Improving indoor air quality (IAQ) in schools is critical in providing safe learning environments. School IAQ was already a concern, but the COVID-19 pandemic brought the issue to the forefront as parents and schools wrestled with the decision of whether or not to return to in-person learning. Now that most districts are back in the classroom and mask mandates are lifting, parents, teachers, school administrators, and students need the assurance of improved IAQ in their schools. The good news is that the federal government has provided funding to supplement the costs associated with IAQ improvement.
EFFECTS OF IAQ ON STUDENTS AND STAFF
IAQ within schools affects the health of students and their academic performance. Furthermore, scientific evidence has long demonstrated an association between poor IAQ and respiratory health effects and, within schools, asthma in particular.
Increased asthma rates - Contaminants such as mold, dust, and fumes from cleaning chemicals can trigger asthmatic reactions in school environments. Asthma and asthma-related illnesses account for more than 12 million school days missed annually, and multiple studies have shown that an increase in absences leads to a decrease in academic performance.
Lower concentration levels - Additionally, high levels of carbon dioxide and particulate matter in the air negatively affect focus and recall, which have a tremendous impact on academic performance.
Teachers’ jobs become much more complicated - In addition to experiencing the same negative IAQ-related health issues as students, teachers are also tasked with trying to teach in an environment where students have a more challenging time learning.
STEPS TO IMPROVE IAQ
For both staff and students, improved IAQ increases productivity and overall performance. Thus, it strengthens the case for schools to develop IAQ management plans, which include critical maintenance tasks.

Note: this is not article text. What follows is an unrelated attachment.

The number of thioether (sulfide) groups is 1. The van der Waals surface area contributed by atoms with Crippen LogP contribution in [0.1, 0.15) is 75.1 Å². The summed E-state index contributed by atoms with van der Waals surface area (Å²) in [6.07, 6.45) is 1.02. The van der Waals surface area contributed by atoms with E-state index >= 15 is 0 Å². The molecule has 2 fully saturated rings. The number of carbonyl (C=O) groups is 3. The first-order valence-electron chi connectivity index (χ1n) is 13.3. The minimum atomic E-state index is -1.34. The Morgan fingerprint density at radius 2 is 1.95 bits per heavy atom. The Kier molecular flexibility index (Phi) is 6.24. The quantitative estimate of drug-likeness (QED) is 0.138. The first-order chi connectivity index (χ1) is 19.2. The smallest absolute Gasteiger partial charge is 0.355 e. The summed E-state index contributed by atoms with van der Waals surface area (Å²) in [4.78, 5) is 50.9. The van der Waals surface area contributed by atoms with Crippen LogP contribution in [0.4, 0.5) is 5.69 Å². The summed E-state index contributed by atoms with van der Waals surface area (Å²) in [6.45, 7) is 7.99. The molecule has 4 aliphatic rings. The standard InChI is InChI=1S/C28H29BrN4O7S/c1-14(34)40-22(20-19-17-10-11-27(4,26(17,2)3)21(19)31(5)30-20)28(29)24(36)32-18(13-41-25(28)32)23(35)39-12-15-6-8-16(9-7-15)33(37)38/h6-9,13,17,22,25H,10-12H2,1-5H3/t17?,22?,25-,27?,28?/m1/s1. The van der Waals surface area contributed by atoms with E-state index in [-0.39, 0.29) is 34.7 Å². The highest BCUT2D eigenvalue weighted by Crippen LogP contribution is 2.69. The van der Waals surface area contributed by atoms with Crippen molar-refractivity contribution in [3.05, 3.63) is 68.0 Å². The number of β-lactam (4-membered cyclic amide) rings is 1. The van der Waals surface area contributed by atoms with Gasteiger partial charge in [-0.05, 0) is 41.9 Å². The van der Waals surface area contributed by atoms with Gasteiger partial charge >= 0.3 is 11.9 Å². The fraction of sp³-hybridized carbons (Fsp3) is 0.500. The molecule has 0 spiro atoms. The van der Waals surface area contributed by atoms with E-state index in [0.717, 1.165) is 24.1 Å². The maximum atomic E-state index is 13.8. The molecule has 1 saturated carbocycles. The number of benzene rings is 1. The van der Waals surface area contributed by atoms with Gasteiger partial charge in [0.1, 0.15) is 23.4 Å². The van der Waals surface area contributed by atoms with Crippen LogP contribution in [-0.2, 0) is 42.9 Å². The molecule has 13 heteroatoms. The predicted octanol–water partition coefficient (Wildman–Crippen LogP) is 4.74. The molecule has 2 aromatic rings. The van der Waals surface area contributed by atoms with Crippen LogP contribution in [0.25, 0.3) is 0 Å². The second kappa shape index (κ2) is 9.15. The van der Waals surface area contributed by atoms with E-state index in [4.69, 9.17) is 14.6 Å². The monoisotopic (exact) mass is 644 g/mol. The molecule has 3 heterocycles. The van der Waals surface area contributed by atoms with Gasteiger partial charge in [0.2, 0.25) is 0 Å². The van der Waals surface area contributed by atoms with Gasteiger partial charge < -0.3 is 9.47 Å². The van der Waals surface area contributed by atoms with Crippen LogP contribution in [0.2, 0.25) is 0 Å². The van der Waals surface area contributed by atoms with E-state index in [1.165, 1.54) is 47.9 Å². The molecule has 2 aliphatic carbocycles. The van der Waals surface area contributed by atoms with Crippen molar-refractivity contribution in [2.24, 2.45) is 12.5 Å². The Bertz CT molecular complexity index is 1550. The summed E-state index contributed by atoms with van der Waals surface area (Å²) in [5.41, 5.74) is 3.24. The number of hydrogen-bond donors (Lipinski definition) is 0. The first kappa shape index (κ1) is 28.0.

The presence of moisture promotes the growth of mold, mildew, and dust mites, all of which can be significant asthma triggers. Therefore, finding leaks and fixing them prevents further water accumulation, which in turn will improve IAQ. Additionally, as discussed below, an air purification system will help deactivate mold spores already in the air.
Bringing fresh air from outside and keeping airflow circulating is essential to IAQ within schools. This can be accomplished by regularly updating and maintaining heating, ventilation, and air conditioning (HVAC) systems. When updating HVAC systems isn’t feasible, or an HVAC system is not in use, opening classroom windows is another way to facilitate airflow.
Utilize Air Purification Systems
Active air purification technology has become the leading solution for improving indoor air quality, which uses natural processes to produce purifying agents that project into the air to meet contaminants and remove them. When systems use traditional passive filtration, however, pathogens can contaminate everything in their path as they are pulled towards the filter to pass through it. In addition, some pathogens are too small to be trapped.
Active air purification solutions improve the health and performance of students and staff by deactivating and removing viruses, bacteria, particulate matter, mold spores, dust, and volatile active compounds from the indoor air.
FEDERAL GRANTS FOR IAQ IMPROVEMENTS
With children returning to the classroom following the COVID-19 quarantine, lawmakers passed the Coronavirus Response and Relief Supplemental Appropriations Act (CRRSA) of 2021 and the American Rescue Plan (ARP) Act of 2021. Both acts call for funds to address learning loss and prepare schools for reopening, including testing, repairing, and upgrading projects to improve air quality in school buildings.
Under Elementary and Secondary Schools Emergency Relief Funds (ESSER) II and ARP ESSER, grants are distributed to local education agencies (LEAs) through state education agencies (SEAs), including charter schools with new LEAs. These grants allocate funds to be used specifically to improve IAQ in schools. These improvements include system upgrades, filtering and purification, inspection, testing, maintenance, repair, replacement, and project upgrades in school facilities. ESSER II funding is available until September 30, 2022, while ARP ESSER funding is available until September 30, 2023.
The application process for ESSER II and ARP ESSER is almost identical. To get started, access your state’s Board of Education website to identify the amount allocated for your LEA and how to apply.
Students are dependent on the leaders of school districts and government officials to make the right decisions that support their success. More specifically, creating learning environments that promote productivity and enable them to achieve their full potential. A crucial step in that direction is focusing effort on improving indoor air quality that ensures student and staff well-being.